In an effort to reduce dramatically an unsightly and ecologically problematic abundance of unused pixels littering our nation’s computer desktops and floating in cyberspace, the EFF Pixel-Recycling Program for 2018 will be rolled out this Sunday. Citizens are encouraged to bring or send their surplus pixels to designated locations for ecofriendly disposal/re-use.
Sponsored by the nonprofit Electronic Frontier Foundation (EFF), the program’s goal is to help pixel consumers — especially high-end users such digital-image, digital-video, and digital-music creators and distributors — to become more responsible cyber-citizens and help slow down global warming.
To qualify for recycling, all unwanted items must be contained in sustainable packaging such as Acrobat PDF and Photoshop files; TIFF, PNG, and JPEG files are also acceptable. (At the present time the program can’t accept GIFs, due to legacy architecture issues.) … In the coming years EFF hopes to recycle unused pixels from MFA students at art schools around the world, which the EFF Data Analysis Board considers, cumulatively, one of the world’s largest stockpiles of useless high-resolution imagery.
Project manager Dave Dongle stated that the new program will be both convenient and environmentally responsible. “I mean, the last thing we want is a floating ‘island’ made of discarded, unwanted pixels to turn up in cyberspace the way that plastic trash clutters up the South Pacific,” he elaborated. “We don’t even have a means of estimating what’s clogging up the ‘cloud’ right now, but we do know it’s expanding exponentially,” Dongle asserts. “People are worried — and rightly so — about the physical ‘space junk’ that floats around in the solar system. Multiply that about a billionfold and you’ve got a ballpark idea of the crisis in pixel pollution.”
Director of Pixel Recycling Collection Location Initiatives Shmuel Mohawk explained that “Each year, trillions of unneeded pixels collect dust in the corners of your screens, as well as on old floppy disks, obsolescent SyQuest drives, and 512kb flash drives — not to mention the terabytes left over from unneeded backstory ‘documentaries’ from blockbuster feature films… It’s our goal to recycle unneeded pixels clogging computers and data farms throughout the globe, since reducing storage requirements will reduce energy usage, and help the planet heal. …”
According to its mission statement, “The Electronic Frontier Foundation is the leading nonprofit organization defending civil liberties in the digital world. Founded in 1990, EFF champions user privacy, free expression, and innovation through impact litigation, policy analysis, grassroots activism, and technology development. We work to ensure that rights and freedoms are enhanced and protected as our use of technology grows. Recycling pixels helps to assure citizens that our all-important pixels are freely available for the expression of our ideas without fear of increasing their carbon footprint in ways that might force government control thereof.”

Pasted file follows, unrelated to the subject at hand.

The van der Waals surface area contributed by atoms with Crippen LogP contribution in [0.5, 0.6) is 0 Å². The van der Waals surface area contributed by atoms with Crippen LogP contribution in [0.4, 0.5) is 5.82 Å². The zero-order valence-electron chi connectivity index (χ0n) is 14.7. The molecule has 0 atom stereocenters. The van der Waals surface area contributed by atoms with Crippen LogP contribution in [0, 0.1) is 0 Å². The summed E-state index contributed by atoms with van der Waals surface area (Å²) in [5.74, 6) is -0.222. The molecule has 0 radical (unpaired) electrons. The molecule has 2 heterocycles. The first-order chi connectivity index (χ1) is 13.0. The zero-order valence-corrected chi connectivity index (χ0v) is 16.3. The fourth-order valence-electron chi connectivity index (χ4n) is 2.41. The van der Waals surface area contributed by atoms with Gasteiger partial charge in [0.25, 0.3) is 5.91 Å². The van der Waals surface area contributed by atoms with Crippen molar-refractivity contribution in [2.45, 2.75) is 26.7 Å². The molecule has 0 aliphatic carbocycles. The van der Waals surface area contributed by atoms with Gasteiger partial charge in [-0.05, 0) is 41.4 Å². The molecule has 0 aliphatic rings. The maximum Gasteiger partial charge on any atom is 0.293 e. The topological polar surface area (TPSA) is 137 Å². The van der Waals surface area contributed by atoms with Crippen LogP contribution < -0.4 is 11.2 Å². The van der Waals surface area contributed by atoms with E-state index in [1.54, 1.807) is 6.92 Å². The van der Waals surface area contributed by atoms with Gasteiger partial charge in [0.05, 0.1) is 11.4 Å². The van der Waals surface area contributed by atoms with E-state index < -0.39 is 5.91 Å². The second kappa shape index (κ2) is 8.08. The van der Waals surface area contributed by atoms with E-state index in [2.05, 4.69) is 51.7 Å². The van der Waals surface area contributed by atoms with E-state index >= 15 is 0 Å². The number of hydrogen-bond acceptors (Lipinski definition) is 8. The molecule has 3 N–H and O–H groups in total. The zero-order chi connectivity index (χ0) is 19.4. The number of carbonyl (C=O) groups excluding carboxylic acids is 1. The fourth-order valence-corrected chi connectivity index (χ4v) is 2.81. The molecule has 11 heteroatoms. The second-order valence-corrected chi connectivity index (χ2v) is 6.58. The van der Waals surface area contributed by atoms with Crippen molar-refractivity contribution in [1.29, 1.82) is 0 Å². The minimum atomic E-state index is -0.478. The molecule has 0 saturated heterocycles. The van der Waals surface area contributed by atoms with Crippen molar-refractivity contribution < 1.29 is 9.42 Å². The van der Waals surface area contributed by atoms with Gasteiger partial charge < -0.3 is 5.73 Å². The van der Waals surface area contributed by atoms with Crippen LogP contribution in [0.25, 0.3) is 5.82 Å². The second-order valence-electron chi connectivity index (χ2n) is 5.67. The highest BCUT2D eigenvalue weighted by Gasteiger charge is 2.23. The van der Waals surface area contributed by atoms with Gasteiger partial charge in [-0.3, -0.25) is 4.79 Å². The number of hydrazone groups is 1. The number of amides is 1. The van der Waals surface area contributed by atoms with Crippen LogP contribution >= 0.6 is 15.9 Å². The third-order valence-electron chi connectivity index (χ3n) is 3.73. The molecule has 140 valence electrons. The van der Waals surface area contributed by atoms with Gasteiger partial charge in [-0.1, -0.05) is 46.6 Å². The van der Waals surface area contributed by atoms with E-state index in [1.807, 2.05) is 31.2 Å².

For more information on the EFF’s Pixel-Recycling Program visit: www.pixel-recycle.org
In a press release announcing this unprecedented initiative, Cindy Cohn, the Executive Director of the Electronic Frontier Foundation, noted that, like the EFF itself, this pixel-recycling program was the brainchild of EFF founder John Perry Barlow, who died unexpectedly on February 7, 2018. “This was our front-burner project when John passed,” Cohn notes. “Our way of coping with that loss was to mount a 24/7 effort to get this program up and running as soon as possible, in a tribute to his vision. As John used to say, ‘Don’t mourn for me — digitize.'” During a press conference, Cohn indicated that, “In terms of file content, anything goes. Even text files, though text documents contain fewer waste pixels than image/sound files. For convenience’s sake, we ask that people sort their files into text / audio / still / video folders for discarding. The overarching goal of the program is to get people thinking about their digital ‘waste’ and reducing their footprints in that regard.”
Cohn added that the EFF is working with both Apple and Microsoft to develop improved delete functions that will automatically recycle pixels, rather than simply discarding them. At present Apple’s OS X calls this function ‘Trash,’ while in Windows it’s known, ironically, as the ‘Recycle Bin.’ “That Windows icon is actually quite misleading,” says Cohn. “At least Apple’s ‘Trash’ is straightforward.” She continues, “What digital-device users don’t realize, however, is that from the beginning of the digital era till now, throwing something into either the OS X ‘Trash’ or the Windows ‘Recycle Bin’ has been no different than tossing an empty Pepsi can or yesterday’s newspaper into any old garbage can that’s handy. Sure, you’re not dumping it on the street, so you’re not littering. But you’re just sending your file to the cyberspace equivalent of a landfill.
“The sooner we get the makers of all the operating systems on board to build this pixel-recycling process into their software, the sooner our project becomes redundant,” Cohn concludes The ball is in their court now. That was Barlow’s vision, and it’s ours. We want to become obsolete.”
Nancy Burlan & Harris Fogel, Posted March 30, 2018
For more information on the EFF’s Pixel-Recycling Program for 2018 visit: www.pixel-recycle.org
For a related story visit: “‘Gremlyns of Light’: A Memoir.”